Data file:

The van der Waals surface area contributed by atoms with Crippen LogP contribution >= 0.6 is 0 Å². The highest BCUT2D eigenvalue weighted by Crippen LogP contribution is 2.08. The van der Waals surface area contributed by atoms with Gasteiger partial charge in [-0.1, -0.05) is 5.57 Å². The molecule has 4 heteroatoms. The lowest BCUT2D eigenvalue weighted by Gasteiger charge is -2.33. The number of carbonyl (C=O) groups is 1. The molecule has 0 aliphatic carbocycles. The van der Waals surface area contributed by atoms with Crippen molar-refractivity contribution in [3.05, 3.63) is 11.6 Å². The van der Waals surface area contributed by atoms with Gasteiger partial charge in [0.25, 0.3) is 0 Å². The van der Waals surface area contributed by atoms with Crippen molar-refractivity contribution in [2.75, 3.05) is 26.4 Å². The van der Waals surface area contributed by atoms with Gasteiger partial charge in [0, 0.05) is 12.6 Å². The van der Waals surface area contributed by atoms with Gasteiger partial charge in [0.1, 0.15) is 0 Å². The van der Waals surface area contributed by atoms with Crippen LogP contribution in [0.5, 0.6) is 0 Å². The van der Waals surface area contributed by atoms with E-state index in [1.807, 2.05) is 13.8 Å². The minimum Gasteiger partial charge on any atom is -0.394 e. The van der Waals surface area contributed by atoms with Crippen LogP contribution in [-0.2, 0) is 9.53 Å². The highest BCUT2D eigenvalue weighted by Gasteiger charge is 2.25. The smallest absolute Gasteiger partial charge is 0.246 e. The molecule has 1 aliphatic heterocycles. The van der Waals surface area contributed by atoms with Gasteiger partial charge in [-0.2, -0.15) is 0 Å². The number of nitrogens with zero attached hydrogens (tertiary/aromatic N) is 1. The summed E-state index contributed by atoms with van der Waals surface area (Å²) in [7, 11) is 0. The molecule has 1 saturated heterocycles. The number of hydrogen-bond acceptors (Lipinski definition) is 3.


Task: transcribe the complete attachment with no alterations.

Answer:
The van der Waals surface area contributed by atoms with Crippen LogP contribution >= 0.6 is 0 Å². The highest BCUT2D eigenvalue weighted by Crippen LogP contribution is 2.08. The van der Waals surface area contributed by atoms with Gasteiger partial charge in [-0.1, -0.05) is 5.57 Å². The molecule has 4 heteroatoms. The lowest BCUT2D eigenvalue weighted by Gasteiger charge is -2.33. The number of carbonyl (C=O) groups is 1. The molecule has 0 aliphatic carbocycles. The van der Waals surface area contributed by atoms with Crippen molar-refractivity contribution in [3.05, 3.63) is 11.6 Å². The van der Waals surface area contributed by atoms with Gasteiger partial charge in [0.25, 0.3) is 0 Å². The van der Waals surface area contributed by atoms with Crippen molar-refractivity contribution in [2.75, 3.05) is 26.4 Å². The van der Waals surface area contributed by atoms with Gasteiger partial charge in [0, 0.05) is 12.6 Å². The van der Waals surface area contributed by atoms with Gasteiger partial charge in [0.1, 0.15) is 0 Å². The van der Waals surface area contributed by atoms with Crippen LogP contribution in [0.5, 0.6) is 0 Å². The van der Waals surface area contributed by atoms with E-state index in [1.807, 2.05) is 13.8 Å². The minimum Gasteiger partial charge on any atom is -0.394 e. The van der Waals surface area contributed by atoms with Crippen LogP contribution in [-0.2, 0) is 9.53 Å². The highest BCUT2D eigenvalue weighted by Gasteiger charge is 2.25. The smallest absolute Gasteiger partial charge is 0.246 e. The molecule has 1 aliphatic heterocycles. The van der Waals surface area contributed by atoms with Gasteiger partial charge in [-0.2, -0.15) is 0 Å². The number of nitrogens with zero attached hydrogens (tertiary/aromatic N) is 1. The summed E-state index contributed by atoms with van der Waals surface area (Å²) in [7, 11) is 0. The molecule has 1 saturated heterocycles. The number of hydrogen-bond acceptors (Lipinski definition) is 3.